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There are things done right and things that could be done better. Barnes is living on pure stuff based on a natural ability. His delivery does him no favors with fooling hitters. Before we get into the technical aspects, I want to point out how Barnes shows the ball at the back of his arm motion and then his arm action is a little long. The fact that he’s been so successful is a testament to his stuff.

I would have to think that there will be some tweaks to his delivery to add some deception in the near future. They should tie in easily to the small changes that will be needed to keep him 200+ inning durable in the majors.

The first steps in the delivery are clean, he gets to the top of his motion smooth and in good tempo. While he’s there, you see the arm release which is straight back, showing the baseball. That should be tweaked to a full hold where he brings the ball up from the glove instead of down behind him before getting it into throwing position.

From there his leg plant is good if not a touch short. An extra few inches would actually bring his arm action in better sync with his leg drive, but I’m splitting hairs there. All in all its actually a fine tempo. Nothing there to scream injury risk.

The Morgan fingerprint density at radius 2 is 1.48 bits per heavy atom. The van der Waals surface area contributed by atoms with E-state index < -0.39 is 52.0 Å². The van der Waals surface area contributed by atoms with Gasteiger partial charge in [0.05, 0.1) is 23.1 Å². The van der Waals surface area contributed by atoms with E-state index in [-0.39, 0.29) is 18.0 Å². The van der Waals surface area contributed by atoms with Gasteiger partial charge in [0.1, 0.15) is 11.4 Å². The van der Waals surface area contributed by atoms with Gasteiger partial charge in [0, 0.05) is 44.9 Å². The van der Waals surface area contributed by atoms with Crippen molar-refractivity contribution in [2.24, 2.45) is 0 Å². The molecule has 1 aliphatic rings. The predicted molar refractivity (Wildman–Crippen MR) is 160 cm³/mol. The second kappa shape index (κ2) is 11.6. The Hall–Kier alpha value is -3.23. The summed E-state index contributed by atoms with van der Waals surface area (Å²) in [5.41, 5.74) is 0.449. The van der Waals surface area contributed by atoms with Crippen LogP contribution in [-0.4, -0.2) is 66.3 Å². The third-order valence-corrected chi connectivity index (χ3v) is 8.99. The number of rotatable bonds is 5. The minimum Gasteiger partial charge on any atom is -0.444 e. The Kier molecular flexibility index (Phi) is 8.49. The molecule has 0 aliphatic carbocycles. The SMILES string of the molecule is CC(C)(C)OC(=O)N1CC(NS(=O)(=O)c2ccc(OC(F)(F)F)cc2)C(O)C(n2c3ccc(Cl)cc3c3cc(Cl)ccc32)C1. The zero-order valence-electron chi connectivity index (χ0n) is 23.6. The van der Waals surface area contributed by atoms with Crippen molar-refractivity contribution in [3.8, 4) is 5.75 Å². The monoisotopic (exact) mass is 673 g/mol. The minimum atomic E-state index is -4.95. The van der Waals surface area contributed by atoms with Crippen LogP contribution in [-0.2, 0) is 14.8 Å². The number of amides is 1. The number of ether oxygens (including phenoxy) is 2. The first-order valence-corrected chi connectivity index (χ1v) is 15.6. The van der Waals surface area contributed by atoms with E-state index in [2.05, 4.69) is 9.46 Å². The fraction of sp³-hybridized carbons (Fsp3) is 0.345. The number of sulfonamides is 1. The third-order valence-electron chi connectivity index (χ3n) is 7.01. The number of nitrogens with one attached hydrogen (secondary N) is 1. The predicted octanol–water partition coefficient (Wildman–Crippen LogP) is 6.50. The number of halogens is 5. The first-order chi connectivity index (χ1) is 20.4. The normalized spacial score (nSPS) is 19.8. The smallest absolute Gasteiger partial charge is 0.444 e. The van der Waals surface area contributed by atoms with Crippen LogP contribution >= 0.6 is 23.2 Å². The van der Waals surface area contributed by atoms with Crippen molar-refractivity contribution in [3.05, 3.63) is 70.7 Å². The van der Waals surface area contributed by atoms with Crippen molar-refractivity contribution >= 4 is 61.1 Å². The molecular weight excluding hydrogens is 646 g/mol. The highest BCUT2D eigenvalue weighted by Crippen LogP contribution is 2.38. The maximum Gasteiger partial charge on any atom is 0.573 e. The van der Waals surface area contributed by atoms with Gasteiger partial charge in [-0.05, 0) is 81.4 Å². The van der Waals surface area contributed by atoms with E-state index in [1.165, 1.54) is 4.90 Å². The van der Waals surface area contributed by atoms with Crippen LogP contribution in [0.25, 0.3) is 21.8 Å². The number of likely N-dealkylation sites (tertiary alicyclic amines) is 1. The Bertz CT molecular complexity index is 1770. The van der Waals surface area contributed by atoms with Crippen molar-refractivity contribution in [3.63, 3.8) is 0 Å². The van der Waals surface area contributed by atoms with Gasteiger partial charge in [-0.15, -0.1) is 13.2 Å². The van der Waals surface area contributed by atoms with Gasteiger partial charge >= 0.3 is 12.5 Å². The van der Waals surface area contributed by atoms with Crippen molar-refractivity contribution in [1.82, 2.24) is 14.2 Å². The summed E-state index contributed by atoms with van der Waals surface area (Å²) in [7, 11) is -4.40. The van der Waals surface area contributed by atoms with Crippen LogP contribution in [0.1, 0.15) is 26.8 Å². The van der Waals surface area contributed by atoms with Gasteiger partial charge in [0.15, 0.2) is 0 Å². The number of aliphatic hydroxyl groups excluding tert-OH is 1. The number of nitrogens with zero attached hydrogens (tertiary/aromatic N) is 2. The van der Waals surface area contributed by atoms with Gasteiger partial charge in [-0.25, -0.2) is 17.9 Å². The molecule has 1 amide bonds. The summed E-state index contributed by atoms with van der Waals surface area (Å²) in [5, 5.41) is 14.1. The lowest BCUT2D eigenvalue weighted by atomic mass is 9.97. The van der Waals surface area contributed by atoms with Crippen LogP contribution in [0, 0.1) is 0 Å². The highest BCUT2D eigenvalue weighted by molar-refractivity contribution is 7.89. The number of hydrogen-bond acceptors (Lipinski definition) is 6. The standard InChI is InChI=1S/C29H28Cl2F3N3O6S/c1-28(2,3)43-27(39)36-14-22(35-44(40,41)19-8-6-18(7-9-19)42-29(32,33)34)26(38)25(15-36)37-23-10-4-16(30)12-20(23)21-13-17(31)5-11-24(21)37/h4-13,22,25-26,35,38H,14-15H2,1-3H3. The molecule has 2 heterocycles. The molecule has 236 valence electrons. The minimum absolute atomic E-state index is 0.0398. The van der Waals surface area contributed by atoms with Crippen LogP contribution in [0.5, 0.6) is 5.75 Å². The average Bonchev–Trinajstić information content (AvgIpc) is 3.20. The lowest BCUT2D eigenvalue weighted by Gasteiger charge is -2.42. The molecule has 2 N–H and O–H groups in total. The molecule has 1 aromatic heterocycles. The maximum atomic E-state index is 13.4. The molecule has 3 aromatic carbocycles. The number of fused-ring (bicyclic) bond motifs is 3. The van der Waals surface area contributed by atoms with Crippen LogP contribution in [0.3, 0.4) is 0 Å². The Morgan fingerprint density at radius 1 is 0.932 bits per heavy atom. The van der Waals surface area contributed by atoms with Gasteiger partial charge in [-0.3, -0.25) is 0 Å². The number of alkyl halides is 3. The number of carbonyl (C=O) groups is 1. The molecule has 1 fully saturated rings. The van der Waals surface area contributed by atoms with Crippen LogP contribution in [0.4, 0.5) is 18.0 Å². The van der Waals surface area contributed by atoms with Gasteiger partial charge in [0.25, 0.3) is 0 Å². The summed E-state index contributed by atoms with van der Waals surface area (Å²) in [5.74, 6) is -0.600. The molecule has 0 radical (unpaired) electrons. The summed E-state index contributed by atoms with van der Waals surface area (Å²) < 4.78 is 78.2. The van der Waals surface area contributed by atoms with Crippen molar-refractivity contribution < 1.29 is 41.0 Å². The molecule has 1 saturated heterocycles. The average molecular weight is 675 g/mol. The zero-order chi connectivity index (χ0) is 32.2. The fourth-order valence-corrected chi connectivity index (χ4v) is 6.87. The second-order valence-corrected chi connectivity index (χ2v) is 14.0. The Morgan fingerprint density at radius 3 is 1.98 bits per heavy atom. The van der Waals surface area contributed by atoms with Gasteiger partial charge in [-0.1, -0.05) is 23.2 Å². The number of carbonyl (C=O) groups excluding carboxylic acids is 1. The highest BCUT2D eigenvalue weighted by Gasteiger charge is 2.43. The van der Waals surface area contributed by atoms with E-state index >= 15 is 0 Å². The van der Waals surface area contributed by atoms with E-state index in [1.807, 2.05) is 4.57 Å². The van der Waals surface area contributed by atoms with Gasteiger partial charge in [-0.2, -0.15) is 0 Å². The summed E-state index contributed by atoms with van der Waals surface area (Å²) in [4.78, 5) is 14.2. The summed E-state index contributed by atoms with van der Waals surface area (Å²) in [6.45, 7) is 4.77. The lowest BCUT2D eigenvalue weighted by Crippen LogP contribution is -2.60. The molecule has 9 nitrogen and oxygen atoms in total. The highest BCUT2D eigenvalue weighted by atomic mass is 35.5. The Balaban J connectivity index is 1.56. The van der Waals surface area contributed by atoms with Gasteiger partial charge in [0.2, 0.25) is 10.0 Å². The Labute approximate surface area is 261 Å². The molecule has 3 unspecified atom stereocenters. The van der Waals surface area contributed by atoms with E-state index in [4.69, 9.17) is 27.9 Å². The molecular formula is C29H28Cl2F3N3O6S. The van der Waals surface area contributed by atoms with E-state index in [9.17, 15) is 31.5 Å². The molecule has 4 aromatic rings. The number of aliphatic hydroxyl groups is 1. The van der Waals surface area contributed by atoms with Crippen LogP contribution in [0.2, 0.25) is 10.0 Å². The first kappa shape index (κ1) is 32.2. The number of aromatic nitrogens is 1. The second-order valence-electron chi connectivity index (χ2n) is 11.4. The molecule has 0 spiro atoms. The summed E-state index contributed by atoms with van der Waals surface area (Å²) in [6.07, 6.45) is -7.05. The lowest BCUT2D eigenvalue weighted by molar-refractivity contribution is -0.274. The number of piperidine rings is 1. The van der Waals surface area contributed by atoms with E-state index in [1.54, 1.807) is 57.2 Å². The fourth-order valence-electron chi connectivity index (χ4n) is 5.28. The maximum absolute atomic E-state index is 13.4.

Our Instinct

Matt Barnes has the fastball of high level starter and the current secondaries to give him a clear run as a starter through the minor leagues. But he’s going to need a full 2 seasons in the minors to make the changes to add some deception and take his secondaries above average in order for him to see his upside as a #2 starter. The floor will be a solid back of the bullpen stopper with closer upside. But there is more pitcher than thrower.

Though, I think the chances of him being an Ace type are currently a long shot. An Ace works with 2 plus to plus plus offerings with a 3rd plus or well above average pitch. Barnes currently has one plus offering. I do think that both of his secondaries will come along to be at least average with his curveball potentially plus.

If he’s able to handle the additional workload and advances his secondaries he should be a solid #3 starter with a chance to be a #2 type as well. The Red Sox should start him out in Lowell with the Spinners. He should dominate at the level and move on to High-A before the season ends. He should spend most of 2013 in Double-A with a chance at seeing Boston for a short stint.

Stick with Baseball Instinct and we’ll keep you a step ahead of the game. Check back soon for more Prospect coverage. While you’re here, check out our Baseball Instinct 360° – it’s our top 360 prospects for 2012. Also check out a friend of ours for all of your fantasy sports needs. Fantasy Rundown is updated religiously and is truly an awesome resource. Also, check out our friends over at Seedlings to Stars for a unique perspective on prospects.  Thanks for checking Baseball Instinct. We’re working hard to bring you the best of the minor leagues and make the site the best experience it can be, so don’t hesitate to tell us what you would like to read about. Email us now at

I was born and raised in NYC. My father was a diehard Yankees fan but not biased and raised me to love the game more than any one team. For that I'm truly thankful to him. My love for the game runs deep, and after crunching numbers all day long, I tend to spend my nights at the FSL ballparks.